A new, free guide—Tree Species Selection for Green Infrastructure: A Guide for Specifiers—is designed to enable you to select appropriate trees to enhance the resilience of your urban reforestation and green infrastructure programs. By doing so, you will enhance the benefits bestowed on our communities by trees, help enrich our shared landscape and create a more sustainable urban forest for future generations.
A series of chapters provide a commentary on the interpretation of this guide and tree species selection for green infrastructure. Specific information on over 280 trees is included in the Tree Profiles and a Tree Selector tool helps you identify candidate trees by a range of criteria.
Foreword by Tony Kirkham, Head of Arboretum, Gardens & Horticulture Services, Royal Botanic Gardens, Kew:
The act of planting a tree is a huge investment. It is often celebrated as an inherently generous act as most of the benefits the tree provides will be endowed on subsequent generations, not the person who planted it. Of course, this is very true, but the gift of planting a tree is completely worthless unless the tree successfully establishes and thrives within the landscape.
Our future treescapes are not determined by the number of trees planted but by those that have established, reached independence and have a bright, sustainable future for all to enjoy. One of the great joys of trees in our parks, gardens and landscapes is their diversity and the many aesthetic attributes that they provide us with, including flowers, fruit, bark colour, and leaf shape and colour.
For those with a passion for trees, this is an endless source of intrigue and fascination. It has certainly been a great source of pleasure and satisfaction for me to celebrate the diversity of trees by planting many different species in the arboretum and gardens at the Royal Botanic Gardens, Kew, as well as being the custodian of the trees planted by my predecessors. For those planning our future landscape, tree selection is one of the most important aspects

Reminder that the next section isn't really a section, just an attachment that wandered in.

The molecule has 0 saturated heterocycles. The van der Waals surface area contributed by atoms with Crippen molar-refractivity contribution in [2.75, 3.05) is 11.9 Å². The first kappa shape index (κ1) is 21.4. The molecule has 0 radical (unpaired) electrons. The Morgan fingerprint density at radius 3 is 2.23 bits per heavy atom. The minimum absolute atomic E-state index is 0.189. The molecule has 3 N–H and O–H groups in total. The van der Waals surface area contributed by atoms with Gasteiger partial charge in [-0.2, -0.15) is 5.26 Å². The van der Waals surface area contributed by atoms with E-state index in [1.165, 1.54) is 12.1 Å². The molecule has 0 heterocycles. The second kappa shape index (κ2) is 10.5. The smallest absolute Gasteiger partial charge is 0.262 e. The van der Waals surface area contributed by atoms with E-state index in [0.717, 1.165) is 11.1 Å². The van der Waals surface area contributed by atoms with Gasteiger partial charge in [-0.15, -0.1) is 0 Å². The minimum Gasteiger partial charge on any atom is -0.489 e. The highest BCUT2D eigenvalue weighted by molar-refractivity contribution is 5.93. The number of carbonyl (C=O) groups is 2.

of landscape design, arboriculture or horticulture; if we get it wrong we have failed in our duties.
The diversity of tree species represents an opportunity to plant the right tree in the right location, giving it the best chance of a sustainable future, thereby creating resilience within the tree population to climate change and the introduction of exotic pests and pathogens. The challenge, therefore, is to understand how this diversity, expressed by trees, can lead to more appropriate tree selection decisions for our gardens, towns and cities.
In light of all this, I was extremely pleased to learn that NERC were supporting a green infrastructure Innovation Project, focusing on tree selection for our urban environment. Historically, too many selection decisions have been made on the basis of simple aesthetics or on superficial, contradictory reference information. Therefore, the approach that Andrew Hirons and Henrik Sjöman have of using science to underpin guidance represents a significant step forward in the quality of information available to those specifying trees.
Tree Species Selection for Green Infrastructure: A Guide for Specifiers collates a wide range of information and presents it in an accessible way. I am sure that this guide will be a valuable asset to many who have the vision to plant trees.
Photo via Adobe Stock.